Author avatar

Parul Saxena

Defining Metadata with a Decorator in Angular

Parul Saxena

  • Aug 14, 2020
  • 6 Min read
  • 322 Views
  • Aug 14, 2020
  • 6 Min read
  • 322 Views
Languages Frameworks and Tools
Front End Web Developer
Client-side Frameworks
Angular

Introduction

An Angular app is an interaction of the following Angular artifacts:

  • Components
  • Services
  • Directives
  • Pipes
  • Modules

Each artifact is a TypeScript class. Angular recognizes the TypeScript class as an Angular artifact with the help of decorators. In this guide, you will learn about different decorators and their corresponding properties to understand how Angular identifies a simple TypeScript class as an Angular component, directive, pipe, service, or module.

What Angular Decorators Do

The whole purpose of Angular decorators is to store metadata about a class, method, or property. When you configure a component, you are providing a metadata for that class that tells Angular that you have a component, and that component has a specific configuration. Each decorator has a base configuration with some default values. When the decorator is created using the relevant factory, the default configuration is passed.

There are four types of decorators in Angular:

  1. Class Decorators
  2. Property Decorators
  3. Method Decorators
  4. Parameter Decorators

Class Decorators

Class Decorators are the top-level decorators that are used to define the purpose for the classes. They provide information to Angular that a particular class is a component, or module. For example:

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import { NgModule, Component } from '@angular/core';
@Component({
  selector: 'event-thumbnail',
  template: `<div>Event Thumbnail Works!</div>`,
})

export class EventThumbnailComponent {
  constructor() {
    console.log('Hey I am a component!');
  }
}
@NgModule({
  imports: [],
  declarations: [],
  providers: [] 
})
export class AppModule {
  constructor() {
    console.log('Hey I am a module!');
  }
}

Notice that both classes by themselves are effectively the same. No code is needed within the class to tell Angular that it is a component or a module.

Property Decorators

Property decorators are used to decorate the specific properties within the classes. Take a look at @Input(). Imagine that you have a property within the class that you want to have an input binding. Without decorators, you would have to define this property in your class for TypeScript to know about it, and then somewhere else tell Angular that you've got a property that you want to be an input.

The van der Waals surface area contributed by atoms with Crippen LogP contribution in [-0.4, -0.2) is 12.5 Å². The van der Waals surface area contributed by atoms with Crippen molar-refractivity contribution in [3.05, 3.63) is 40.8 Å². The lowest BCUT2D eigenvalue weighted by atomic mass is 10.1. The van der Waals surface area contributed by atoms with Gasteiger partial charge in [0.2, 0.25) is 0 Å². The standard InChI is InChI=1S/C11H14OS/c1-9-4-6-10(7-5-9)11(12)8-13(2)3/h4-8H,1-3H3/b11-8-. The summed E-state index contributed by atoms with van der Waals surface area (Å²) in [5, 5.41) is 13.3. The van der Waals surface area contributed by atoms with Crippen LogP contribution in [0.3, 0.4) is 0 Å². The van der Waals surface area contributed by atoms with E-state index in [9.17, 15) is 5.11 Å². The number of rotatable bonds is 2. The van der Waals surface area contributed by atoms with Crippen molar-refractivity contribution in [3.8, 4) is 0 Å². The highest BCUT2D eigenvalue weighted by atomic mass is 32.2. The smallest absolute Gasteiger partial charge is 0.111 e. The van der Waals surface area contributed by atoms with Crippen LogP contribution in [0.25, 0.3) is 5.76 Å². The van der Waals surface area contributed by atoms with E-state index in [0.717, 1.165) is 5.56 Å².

The expression for the property decorator will be called as a function at runtime, with the following two arguments:

  1. Either the constructor function of the class for a static member, or the prototype of the class for an instance member.
  2. The name of the member.

With decorators, you can simply put the @Input() decorator above the property, for which Angular's compiler will automatically create an input binding from the property name and link them.

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import { Component, Input } from '@angular/core';
@Component({
  selector: 'event-thumbnail',
  template: '<div>Event Thumbnail Works!</div>'
})

export class EventThumbnailComponent {
  @Input()
  exampleProperty: string;
}

Method Decorators

A Method Decorator decorates specific methods within your class with functionality. This is declared just before a method declaration.

The decorator is applied to the Property Descriptor for the method, and can be used to observe, modify, or replace a method definition. A method decorator cannot be used in a declaration file, on an overload, or in any other ambient context.

The expression for the method decorator will be called as a function at runtime, with the following three arguments:

  1. Either the constructor function of the class for a static member, or the prototype of the class for an instance member.
  1. The name of the member.
  1. The Property Descriptor for the member.

A good example of this is @HostListener. This tells Angular that when an event on your host happens, you want the decorated method to be called with the event.

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import { Component, HostListener } from '@angular/core';
@Component({

  selector: 'event-thumbnail',

  template: '<div>Event Thumbnail Works!</div>'

})
export class EventThumbnailComponent {
  @HostListener('click', ['$event'])
  onHostClick(event: Event) {

    // clicked, `event` available
  }
}

Parameter Decorators

Parameter decorators are used to decorate parameters in your class constructors. For example- @Inject. It tells Angular that what you want that parameter to be initiated with.

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import { Component, Inject } from '@angular/core';
import { MyService } from './my-service';
@Component({
  selector: 'event-thumbnail',
  template: '<div>Event Thumbnail Works!</div>'
})

export class EventThumbnailComponent {
 constructor(@Inject(MyService) myService) {
 console.log(myService); // MyService
  }
}

The expression for the parameter decorator will be called as a function at runtime, with the following three arguments:

  1. Either the constructor function of the class for a static member, or the prototype of the class for an instance member.
  2. The name of the member.
  3. The ordinal index of the parameter in the function's parameter list.

NOTE: A parameter decorator can only be used to observe that a parameter has been declared on a method.

Conclusion

Congratulations! You have learned about different types of decorators in Angular. You know the basic concept of designing the Angular Decorators. For more information, please refer to Decorators in TypeScript.

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